Adults with type 2 diabetes who underwent bariatric surgery had lower risk for neuropathy, nephropathy and retinopathy than those who underwent usual care, according to findings recently published in Annals of Internal Medicine.

“Prior studies have shown that most patients who have bariatric procedures experience a remission of their [type 2 diabetes]. However, less is known about whether bariatric surgery reduces risk for incident microvascular disease,” Rebecca O’Brien, MD, of The Permanente Medical Group, Kaiser Permanente Northern California, and colleagues wrote.

Researchers matched 4,024 adults aged 19 years to 79 years with type 2 diabetes who had bariatric surgery in a 3:1 ratio (mean age, 47.6 years) with patients who had usual care (mean age, 48.7 years). The mean BMI in those who had the procedure was 44.9 kg/m2 and the mean BMI among those who did not was 43.8 kg/m2. Matches were based on age, BMI, diabetes duration, HbA1c level, insulin use, intensity of health care and sex, and all patients were followed for a median of 4.3 years.

O’Brien and colleagues found that those who underwent bariatric surgery had significantly lower risk for incident microvascular disease at 5 years vs. those who underwent usual care (adjusted hazard ratio = 0.41; 95% CI, 0.34-0.48). In addition, patients who underwent bariatric surgery had lower cumulative incidence at 5 years of retinopathy (aHR = 0.55, 95% CI, 0.42-0.73), nephropathy (aHR = 0.41; 95% CI, 0.29-0.58) and diabetic neuropathy (aHR = 0.37; 95% CI, 0.3-0.47).

Researchers wrote that the findings should prompt a discussion among clinicians and their patients who have type 2 diabetes and have a BMI of 35 kg/m2 regardless of the patient’s stance on bariatric surgery.

“Our results add to a growing body of evidence suggesting that bariatric surgery not only improves glucose, blood pressure and lipid control but is likely to reduce macrovascular and microvascular complications, as well as improve survival, in patients with severe obesity and [type 2 diabetes],” O’Brien and colleagues wrote.

“The findings from this study should help patients and providers to better understand the potential tradeoffs of bariatric surgery as treatment of [type 2 diabetes] and help them to make more informed decisions about care,” they concluded.”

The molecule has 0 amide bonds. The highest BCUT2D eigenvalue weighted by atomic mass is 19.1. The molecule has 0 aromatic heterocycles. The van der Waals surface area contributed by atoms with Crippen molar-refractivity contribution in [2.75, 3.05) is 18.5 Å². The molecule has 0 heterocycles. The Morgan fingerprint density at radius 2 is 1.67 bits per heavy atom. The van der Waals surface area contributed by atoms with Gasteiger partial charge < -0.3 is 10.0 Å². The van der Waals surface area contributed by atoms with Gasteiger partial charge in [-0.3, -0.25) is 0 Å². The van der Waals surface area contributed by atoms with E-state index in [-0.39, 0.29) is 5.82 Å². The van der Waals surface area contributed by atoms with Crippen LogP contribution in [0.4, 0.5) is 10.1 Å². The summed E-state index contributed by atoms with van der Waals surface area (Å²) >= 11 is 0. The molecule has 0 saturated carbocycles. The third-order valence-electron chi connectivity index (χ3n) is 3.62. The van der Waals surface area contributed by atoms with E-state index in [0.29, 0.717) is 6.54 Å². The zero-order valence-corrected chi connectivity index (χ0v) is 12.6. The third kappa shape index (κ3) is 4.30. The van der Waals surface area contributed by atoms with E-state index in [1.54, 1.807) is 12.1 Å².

In a related editorial, Carel W. le Roux, MD, PhD, of the Diabetes Complications Research Centre, at the University College Dublin in Ireland, and Philip R. Schauer, MD, of the Cleveland Clinic Lerner College of Medicine, said the results of this study provide more evidence to support considering bariatric surgery earlier for patients with diabetes.

“For health care policy, these findings imply that bariatric surgery should now be considered an effective [type 2 diabetes] treatment not only to alleviate hyperglycemia but also to prevent the complications that account for the morbidity and mortality of the disease,” they wrote.

“Bariatric surgery can now be intended to prevent complications of [type 2 diabetes]. Bariatric surgery is safe and is, at present, our most evidence-based treatment to put hyperglycemia from [type 2 diabetes] into remission. We are on the verge of having the data to tell our patients with [type 2 diabetes] in the clinic that we can offer them a treatment that significantly reduces the feared complications of this dreadful disease. Surgery should not be a last resort but instead should be used earlier, because prevention is definitely better than cure,” le Roux and Schauer added. – by Janel Miller

Disclosure: O’Brien reports receiving grants from the National Institute of Diabetes and Digestive and Kidney Diseases during the conduct of the study. Please see the study and editorial for all other authors’ relevant financial disclosures.